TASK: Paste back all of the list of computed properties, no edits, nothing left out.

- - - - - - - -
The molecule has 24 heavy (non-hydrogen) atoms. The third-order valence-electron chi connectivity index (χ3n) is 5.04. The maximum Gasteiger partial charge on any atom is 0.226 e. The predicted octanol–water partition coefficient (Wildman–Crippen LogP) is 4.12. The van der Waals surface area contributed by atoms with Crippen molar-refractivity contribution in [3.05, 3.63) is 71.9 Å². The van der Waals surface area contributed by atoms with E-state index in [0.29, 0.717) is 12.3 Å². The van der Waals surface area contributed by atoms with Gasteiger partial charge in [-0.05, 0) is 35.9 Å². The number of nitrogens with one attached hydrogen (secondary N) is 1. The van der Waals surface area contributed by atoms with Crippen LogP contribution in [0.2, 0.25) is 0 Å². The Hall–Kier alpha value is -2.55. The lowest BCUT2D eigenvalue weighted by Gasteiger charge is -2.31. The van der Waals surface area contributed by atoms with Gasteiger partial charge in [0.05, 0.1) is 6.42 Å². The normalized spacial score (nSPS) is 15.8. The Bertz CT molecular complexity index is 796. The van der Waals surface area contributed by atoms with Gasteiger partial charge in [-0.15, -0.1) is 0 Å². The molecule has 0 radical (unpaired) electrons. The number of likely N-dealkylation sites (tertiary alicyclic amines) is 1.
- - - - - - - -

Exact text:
The molecule has 24 heavy (non-hydrogen) atoms. The third-order valence-electron chi connectivity index (χ3n) is 5.04. The maximum Gasteiger partial charge on any atom is 0.226 e. The predicted octanol–water partition coefficient (Wildman–Crippen LogP) is 4.12. The van der Waals surface area contributed by atoms with Crippen molar-refractivity contribution in [3.05, 3.63) is 71.9 Å². The van der Waals surface area contributed by atoms with E-state index in [0.29, 0.717) is 12.3 Å². The van der Waals surface area contributed by atoms with Gasteiger partial charge in [-0.05, 0) is 35.9 Å². The number of nitrogens with one attached hydrogen (secondary N) is 1. The van der Waals surface area contributed by atoms with Crippen LogP contribution in [0.2, 0.25) is 0 Å². The Hall–Kier alpha value is -2.55. The lowest BCUT2D eigenvalue weighted by Gasteiger charge is -2.31. The van der Waals surface area contributed by atoms with Gasteiger partial charge in [0.05, 0.1) is 6.42 Å². The normalized spacial score (nSPS) is 15.8. The Bertz CT molecular complexity index is 796. The van der Waals surface area contributed by atoms with Gasteiger partial charge in [-0.15, -0.1) is 0 Å². The molecule has 0 radical (unpaired) electrons. The number of likely N-dealkylation sites (tertiary alicyclic amines) is 1.